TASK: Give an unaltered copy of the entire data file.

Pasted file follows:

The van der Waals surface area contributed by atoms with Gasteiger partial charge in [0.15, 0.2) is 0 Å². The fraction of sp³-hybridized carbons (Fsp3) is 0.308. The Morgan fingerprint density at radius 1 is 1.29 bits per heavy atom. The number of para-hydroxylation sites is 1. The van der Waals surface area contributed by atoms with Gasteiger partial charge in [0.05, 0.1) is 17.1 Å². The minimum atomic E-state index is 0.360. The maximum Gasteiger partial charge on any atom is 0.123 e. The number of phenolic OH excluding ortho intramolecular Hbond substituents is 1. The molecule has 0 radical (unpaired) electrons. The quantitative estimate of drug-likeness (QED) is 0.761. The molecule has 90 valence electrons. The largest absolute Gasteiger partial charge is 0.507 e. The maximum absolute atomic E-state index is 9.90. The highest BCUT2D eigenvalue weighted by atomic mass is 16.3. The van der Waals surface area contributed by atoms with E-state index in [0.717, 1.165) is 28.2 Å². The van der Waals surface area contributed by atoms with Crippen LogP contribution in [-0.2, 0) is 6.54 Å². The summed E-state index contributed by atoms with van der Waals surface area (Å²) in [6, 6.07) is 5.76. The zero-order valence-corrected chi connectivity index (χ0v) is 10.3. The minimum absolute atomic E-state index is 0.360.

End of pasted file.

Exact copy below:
The van der Waals surface area contributed by atoms with Gasteiger partial charge in [0.15, 0.2) is 0 Å². The fraction of sp³-hybridized carbons (Fsp3) is 0.308. The Morgan fingerprint density at radius 1 is 1.29 bits per heavy atom. The number of para-hydroxylation sites is 1. The van der Waals surface area contributed by atoms with Gasteiger partial charge in [0.05, 0.1) is 17.1 Å². The minimum atomic E-state index is 0.360. The maximum Gasteiger partial charge on any atom is 0.123 e. The number of phenolic OH excluding ortho intramolecular Hbond substituents is 1. The molecule has 0 radical (unpaired) electrons. The quantitative estimate of drug-likeness (QED) is 0.761. The molecule has 90 valence electrons. The largest absolute Gasteiger partial charge is 0.507 e. The maximum absolute atomic E-state index is 9.90. The highest BCUT2D eigenvalue weighted by atomic mass is 16.3. The van der Waals surface area contributed by atoms with E-state index in [0.717, 1.165) is 28.2 Å². The van der Waals surface area contributed by atoms with Crippen LogP contribution in [-0.2, 0) is 6.54 Å². The summed E-state index contributed by atoms with van der Waals surface area (Å²) in [6, 6.07) is 5.76. The zero-order valence-corrected chi connectivity index (χ0v) is 10.3. The minimum absolute atomic E-state index is 0.360.